In 2001, Jackie attended a Defense POW/MIA Accounting Agency (DPAA) Family Update in Los Angeles. These monthly meetings have been conducted since 1995 and are designed as a personal interaction between the families of MIA servicemembers and the U.S. government personnel whose mission it is to find them. The military personnel present wore dress uniforms and treated the families with the utmost respect. They gave presentations on the efforts going on across the globe and provided updates on servicemembers recently identified. Sitting across from Jackie and her son were the family of an American airman whose plane had been shot down during World War II. Her conversation with the other families, the amount of respect demonstrated toward them, and the realization of the worldwide effort going on to bring home the missing, all comforted Jackie. Seeing that there were others out there knowing, remembering, and searching provided her with some closure. When she returned home from the meeting, she called Bill to let him know she had attended and what was said. “Jackie,” Bill replied, “he’s never coming back.”
More than 7,700 U.S. servicemembers remain unaccounted for from the Korean War. Nearly 1,000 of those were lost during the Chosin Reservoir campaign. Today, the DPAA continues its operations to recover, identify and return the lost. More than 50 years passed before Americans were allowed to return to the Chosin Reservoir to search for remains. Since then, operations in North Korea have been alternately suspended and resumed as the hostilities between the U.S. and that nation ebb. As recently as March 2018, another American soldier, gone missing the same night as Bob Thosath on the opposite side of the reservoir, has been identified.
As Bill grew older, looking back on his life, his greatest source of pride remained his service as a United States Marine. “When he was very elderly, I would call him and when he answered, I would start singing the Marine Corps Hymn,” remembered his sister. “He’d just start laughing and tell his wife, ‘Oh it’s Patty again!’ I knew he loved to talk about the Corps, even though he didn’t go into his feelings, and that kind of became our thing. He knew he could talk to me, whereas some other people in the family felt that was a bad subject and didn’t want to go there.”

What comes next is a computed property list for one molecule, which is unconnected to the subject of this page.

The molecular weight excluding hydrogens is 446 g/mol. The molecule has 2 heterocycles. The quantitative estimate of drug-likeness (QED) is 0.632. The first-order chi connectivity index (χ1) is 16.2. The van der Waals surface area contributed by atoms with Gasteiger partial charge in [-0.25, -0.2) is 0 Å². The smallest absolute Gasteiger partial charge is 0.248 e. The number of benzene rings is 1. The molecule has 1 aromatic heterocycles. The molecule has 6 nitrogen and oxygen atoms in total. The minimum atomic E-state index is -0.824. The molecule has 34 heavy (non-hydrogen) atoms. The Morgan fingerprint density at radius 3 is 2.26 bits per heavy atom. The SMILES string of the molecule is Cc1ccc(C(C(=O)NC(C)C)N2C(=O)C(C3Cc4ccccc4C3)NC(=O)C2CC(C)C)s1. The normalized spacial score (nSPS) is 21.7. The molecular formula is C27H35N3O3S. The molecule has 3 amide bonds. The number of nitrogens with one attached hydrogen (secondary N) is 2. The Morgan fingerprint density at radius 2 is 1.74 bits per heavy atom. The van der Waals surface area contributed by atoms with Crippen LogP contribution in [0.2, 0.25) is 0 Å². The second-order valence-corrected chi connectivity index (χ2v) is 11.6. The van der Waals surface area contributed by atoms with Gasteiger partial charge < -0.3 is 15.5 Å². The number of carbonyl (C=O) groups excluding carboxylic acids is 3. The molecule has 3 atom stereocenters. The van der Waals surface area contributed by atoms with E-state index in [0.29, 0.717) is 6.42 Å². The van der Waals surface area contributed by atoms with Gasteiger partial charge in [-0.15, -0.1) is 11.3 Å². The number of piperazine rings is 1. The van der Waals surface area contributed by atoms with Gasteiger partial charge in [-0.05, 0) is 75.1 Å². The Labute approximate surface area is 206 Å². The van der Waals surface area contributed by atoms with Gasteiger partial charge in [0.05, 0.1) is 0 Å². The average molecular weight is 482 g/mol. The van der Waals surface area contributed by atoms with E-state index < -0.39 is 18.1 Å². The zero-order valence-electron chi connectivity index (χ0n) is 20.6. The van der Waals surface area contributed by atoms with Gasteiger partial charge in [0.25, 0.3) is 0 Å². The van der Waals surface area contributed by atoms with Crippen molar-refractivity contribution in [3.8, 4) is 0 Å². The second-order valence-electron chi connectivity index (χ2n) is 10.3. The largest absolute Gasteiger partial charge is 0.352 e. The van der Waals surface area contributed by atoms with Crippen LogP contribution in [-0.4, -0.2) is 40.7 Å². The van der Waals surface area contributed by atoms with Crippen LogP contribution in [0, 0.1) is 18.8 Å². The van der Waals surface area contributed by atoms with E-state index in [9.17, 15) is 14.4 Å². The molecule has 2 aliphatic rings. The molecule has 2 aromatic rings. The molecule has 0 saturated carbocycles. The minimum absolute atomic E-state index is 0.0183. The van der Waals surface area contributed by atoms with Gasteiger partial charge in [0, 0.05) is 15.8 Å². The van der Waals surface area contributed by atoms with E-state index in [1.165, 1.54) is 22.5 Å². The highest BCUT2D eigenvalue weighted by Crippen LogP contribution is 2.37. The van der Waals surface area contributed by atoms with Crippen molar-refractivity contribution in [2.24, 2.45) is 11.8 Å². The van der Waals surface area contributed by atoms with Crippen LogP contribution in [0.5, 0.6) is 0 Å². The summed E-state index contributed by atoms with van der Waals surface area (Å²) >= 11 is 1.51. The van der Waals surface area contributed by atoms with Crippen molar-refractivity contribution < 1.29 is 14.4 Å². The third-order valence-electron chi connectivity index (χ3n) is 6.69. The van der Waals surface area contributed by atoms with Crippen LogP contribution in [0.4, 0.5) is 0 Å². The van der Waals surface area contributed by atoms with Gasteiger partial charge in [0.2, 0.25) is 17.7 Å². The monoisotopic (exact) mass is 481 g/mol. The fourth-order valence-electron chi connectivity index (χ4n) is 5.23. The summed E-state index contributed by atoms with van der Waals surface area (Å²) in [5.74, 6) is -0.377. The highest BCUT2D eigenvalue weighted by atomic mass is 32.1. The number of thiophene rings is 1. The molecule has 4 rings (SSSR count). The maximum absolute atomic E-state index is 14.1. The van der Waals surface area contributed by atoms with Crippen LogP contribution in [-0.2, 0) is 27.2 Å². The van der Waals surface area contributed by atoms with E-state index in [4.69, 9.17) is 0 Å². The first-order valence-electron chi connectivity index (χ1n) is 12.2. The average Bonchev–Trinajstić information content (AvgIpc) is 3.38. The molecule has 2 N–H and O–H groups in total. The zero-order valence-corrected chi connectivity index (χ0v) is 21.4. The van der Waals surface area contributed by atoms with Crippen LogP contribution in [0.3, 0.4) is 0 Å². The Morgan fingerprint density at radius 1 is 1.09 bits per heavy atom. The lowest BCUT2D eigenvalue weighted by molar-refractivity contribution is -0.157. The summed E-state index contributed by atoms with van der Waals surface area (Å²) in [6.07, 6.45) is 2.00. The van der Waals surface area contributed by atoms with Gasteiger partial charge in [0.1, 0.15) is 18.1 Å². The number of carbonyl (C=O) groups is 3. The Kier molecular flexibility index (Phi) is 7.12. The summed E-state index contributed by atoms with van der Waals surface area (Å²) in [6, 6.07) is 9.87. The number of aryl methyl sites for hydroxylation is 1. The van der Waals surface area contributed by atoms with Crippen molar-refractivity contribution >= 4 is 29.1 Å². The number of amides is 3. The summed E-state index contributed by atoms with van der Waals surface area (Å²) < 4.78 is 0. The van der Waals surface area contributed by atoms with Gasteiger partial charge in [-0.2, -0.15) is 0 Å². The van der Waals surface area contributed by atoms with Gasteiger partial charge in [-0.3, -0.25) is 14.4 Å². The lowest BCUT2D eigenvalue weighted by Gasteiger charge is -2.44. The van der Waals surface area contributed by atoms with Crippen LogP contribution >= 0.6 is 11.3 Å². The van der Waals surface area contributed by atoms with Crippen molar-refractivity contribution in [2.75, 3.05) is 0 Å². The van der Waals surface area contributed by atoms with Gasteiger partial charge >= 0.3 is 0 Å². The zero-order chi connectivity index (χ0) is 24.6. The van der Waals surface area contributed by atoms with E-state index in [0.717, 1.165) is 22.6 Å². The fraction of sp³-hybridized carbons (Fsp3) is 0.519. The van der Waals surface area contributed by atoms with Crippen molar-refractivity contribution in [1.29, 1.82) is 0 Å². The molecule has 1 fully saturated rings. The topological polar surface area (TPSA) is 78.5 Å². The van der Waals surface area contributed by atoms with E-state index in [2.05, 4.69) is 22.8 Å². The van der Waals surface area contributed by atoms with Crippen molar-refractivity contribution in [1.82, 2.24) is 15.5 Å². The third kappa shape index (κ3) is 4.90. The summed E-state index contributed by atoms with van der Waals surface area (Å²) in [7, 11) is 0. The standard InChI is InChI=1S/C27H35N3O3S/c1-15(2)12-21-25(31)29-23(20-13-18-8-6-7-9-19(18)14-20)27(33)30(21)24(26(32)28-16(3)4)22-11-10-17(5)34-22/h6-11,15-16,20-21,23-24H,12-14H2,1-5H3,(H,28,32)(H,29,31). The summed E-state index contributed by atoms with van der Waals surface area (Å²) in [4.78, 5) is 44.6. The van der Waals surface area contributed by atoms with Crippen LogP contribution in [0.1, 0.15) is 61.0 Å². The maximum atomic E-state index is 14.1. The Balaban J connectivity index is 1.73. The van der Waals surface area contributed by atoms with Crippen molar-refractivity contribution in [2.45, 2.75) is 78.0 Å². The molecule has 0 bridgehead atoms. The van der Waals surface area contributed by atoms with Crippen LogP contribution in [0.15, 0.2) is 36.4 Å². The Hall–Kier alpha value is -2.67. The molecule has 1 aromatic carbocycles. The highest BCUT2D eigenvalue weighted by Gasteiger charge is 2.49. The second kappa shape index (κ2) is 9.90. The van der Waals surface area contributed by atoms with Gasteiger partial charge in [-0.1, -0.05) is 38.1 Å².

“I don’t know what the Marine Corps does to people,” Pat reflected. “They just get this thing where it’s a lifetime pride, and Bill was just so proud to have been part of it. And it speaks really well of the Marines for Bill to have gone through this experience, coupled with losing his brother, and when he’s 75 years old, he’s still so proud to be a Marine.”
Following his 80th birthday, Bill set out on his life’s final mission; reuniting with his brother. “I’ve had it in my mind that wherever he goes, I’m going to be there too,” Bill told a reporter for the local newspaper. With help from the local government, Bill worked it out with the Naval Mortuary Affairs Burial at Sea Program to have his remains brought back to Korea. They would return his ashes as close as they could get to Chosin. Bill died two years later, just shy of his 83rd birthday.
In June 2011, Pat opened a copy of the morning papers. A large, bold headline captured her gaze. “Decades later, servicemen’s remains returning to Spokane.” She read on to learn a U.S. Army soldier, gone missing in Korea, had finally been recovered and identified. His elated family was already planning the long overdue memorial service that could provide them some measure of peace. Pat closed the paper. Hope for her family seemed a forlorn reality, and there seemed no escape from reminders of the pain.
For the Thosath family, and all those families with loved ones still missing in action, peace remains incomplete and fleeting. “It’s not just our family,” said Pat “There are many stories, and because of what we’ve gone through, we understand it. Most people in this country, we love our soldiers.” She paused, struggling to subdue the emotion always accompanying memories of her brother. “So in a way, this is just another story about a soldier. But he was ours.”